Homesman, The

MPAA Rating: R

Entertainment: +1

Content: -4

Tommy Lee Jones, Hilary Swank, with small supporting roles filled by Jones’ cronies Meryl Streep, James Sapder, John Lithgow, and Hailee Steinfeld. Western drama. Written & directed by Tommy Lee Jones.

FILM SYNOPSIS: Three women who have been driven mad by pioneer life are to be transported across the country in a prison wagon by the pious, independent-minded Mary Bee Cuddy, who in turn employs low-life drifter George Briggs to assist her.

PREVIEW REVIEW: At some point writer/director Tommy Lee Jones must have said, “A lot of people aren’t going to get what I’m doing here.” And by golly, he’s right. It’s a gloomy subject, filmed in a gloomy land (not one single tree), with a cast led by the gloomiest actor in Hollywood. So whatever the message, it’s overshadowed by the doom and gloom.

Three women go insane (though mental stability doesn’t seem a characteristic of anybody in this picture), one woman becoming downright demonic; the lead woman, though devout in her faith, is consumed by loneliness, doing her best to marry someone…anyone (when none of her advances workout, well, it doesn’t end happily for her); and the male lead is so consumed with self that even his good deeds are tinged with corruption.

After sensing the dismal nature of the story via several tragic opening vignettes, Act One is topped off by the shot of a woman carrying her newborn to the outhouse, the camera cutting away just as she is about to dump the infant in a privy hole. This may be the most disturbing visual I’ve endured throughout my career as a film critic. The depressing imagery, dialogue and theme continues throughout the film.

The problem with trying to replicate the cost of being a pioneer in the old west is that if a filmmaker doesn’t walk a fine line with tone, the audience loses patience his intent. If he keeps showing tragedies, at some point we expect one more and when it comes, our reaction is more “Oh, brother,” than “Oh, God.”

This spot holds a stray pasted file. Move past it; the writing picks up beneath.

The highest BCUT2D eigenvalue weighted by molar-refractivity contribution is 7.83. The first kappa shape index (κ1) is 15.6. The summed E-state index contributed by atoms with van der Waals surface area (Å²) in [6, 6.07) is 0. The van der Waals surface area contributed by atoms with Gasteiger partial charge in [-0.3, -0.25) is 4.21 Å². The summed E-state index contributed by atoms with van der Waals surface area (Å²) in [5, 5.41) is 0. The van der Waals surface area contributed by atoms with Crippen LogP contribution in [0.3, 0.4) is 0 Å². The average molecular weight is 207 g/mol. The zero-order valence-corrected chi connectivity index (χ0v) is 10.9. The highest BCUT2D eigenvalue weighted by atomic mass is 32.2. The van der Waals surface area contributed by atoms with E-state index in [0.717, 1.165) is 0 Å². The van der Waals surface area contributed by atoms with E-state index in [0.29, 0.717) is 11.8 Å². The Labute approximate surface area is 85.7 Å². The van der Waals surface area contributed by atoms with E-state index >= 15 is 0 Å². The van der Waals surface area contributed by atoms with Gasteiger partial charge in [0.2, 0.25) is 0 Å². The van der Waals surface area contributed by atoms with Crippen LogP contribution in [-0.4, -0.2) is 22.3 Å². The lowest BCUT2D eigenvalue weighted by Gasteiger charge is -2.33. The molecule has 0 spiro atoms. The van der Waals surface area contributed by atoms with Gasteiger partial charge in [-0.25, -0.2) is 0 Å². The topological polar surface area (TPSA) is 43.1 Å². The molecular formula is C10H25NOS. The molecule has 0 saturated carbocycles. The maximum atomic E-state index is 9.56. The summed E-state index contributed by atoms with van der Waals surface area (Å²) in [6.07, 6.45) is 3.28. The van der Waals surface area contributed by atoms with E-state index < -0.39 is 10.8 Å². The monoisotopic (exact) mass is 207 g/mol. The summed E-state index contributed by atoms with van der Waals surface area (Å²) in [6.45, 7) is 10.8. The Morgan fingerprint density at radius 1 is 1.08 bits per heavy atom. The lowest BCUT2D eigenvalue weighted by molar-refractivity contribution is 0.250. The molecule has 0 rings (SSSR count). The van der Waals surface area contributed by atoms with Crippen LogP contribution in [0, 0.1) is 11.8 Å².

One would hope that the tragedies in the film would cause the male lead to find some sort of redemption. But by film’s end, after he has murdered men for being callus, he wonders off in a drunken haze that seems to say he’s a lost soul.

DVD Alternatives: Meek’s Cutoff. The year is 1845, the earliest days of the Oregon Trail, and a wagon train of three families has hired mountain man Stephen Meek to guide them over the Cascade Mountains. The ending scene, like the film itself, is an allegory about faith, trust and endurance. Please read the full review.

Sarah, Plain and Tall. From 1991, Glenn Close and Christopher Walken star in this Hallmark Hall of Fame TV movie. Close plays a woman in the 1880s who answers an ad to share a life on a Kansas farm. Nominated for nine Emmys.

Sarah, Plain & Tall: Winter’s End. Glenn Close, Christopher Walken, Jack Palance. One frosty night, a mysterious stranger takes refuge in Sarah and Jacob Witting’s barn. After being discovered, he informs Jacob (Walken) that he is his father. John Witting (Palance) had abandoned his wife and child when Jacob was just a small boy. This sets the stage for many a life-lesson as the family attempts to know their reclusive relative and Jacob faces his own anger for him. Close has made this role her own, and Hallmark Hall Of Fame continues to present engrossing, uplifting material. At first, the TV-film seems a bit talky. Then you realize that there is a lot to be said. The people of Kansas have taken many a shot from Hollywood over the years, but here they are portrayed as hard-working, God-reverencing, decent people. At one point in the story, Jacob’s son goes to his father and tells him that all he wants for his birthday is for his father to forgive his grandpa. It’s a very effective scene, and the central theme of the movie. This production will touch many who are struggling to forgive family members for past infractions.

Preview Reviewer: Phil Boatwright
Roadside Attractions

The following categories contain objective listings of film content which contribute to the subjective numeric Content ratings posted to the left and on the Home page.

Crude Language: None

Obscene Language: Six or so obscenities, mostly SOB.

Profanity: Twelve or so profane uses of God’s name, mostly from the male lead.

Violence: Women lose their babies at birth, one having lost her mind, kills her own newborn; a woman commits suicide by hanging herself; the male lead burns a building down, we hear the screams of trapped me dying in the blaze; a man almost strangles another to death before he is shot in the back of the head – very gory; etc.

Sex: An unfeeling couple endure a sexual act in order to make a baby – it is a sad visual, but then, what isn’t in this film; a man has sex with a woman while an older woman is in the same bed; a woman begs a man to have sex with her; before the scene gets overly graphic, it cuts away.

Nudity: Brief nudity as women are seen bathing; a woman so out of touch doesn’t even bother to pee without someone holding her and lifting her dress.

Sexual Dialogue/Gesture: None

Drugs: Some drinking.

Other: None.

Running Time: 122 minutes
Intended Audience: Manic depressives who want to stay that way.

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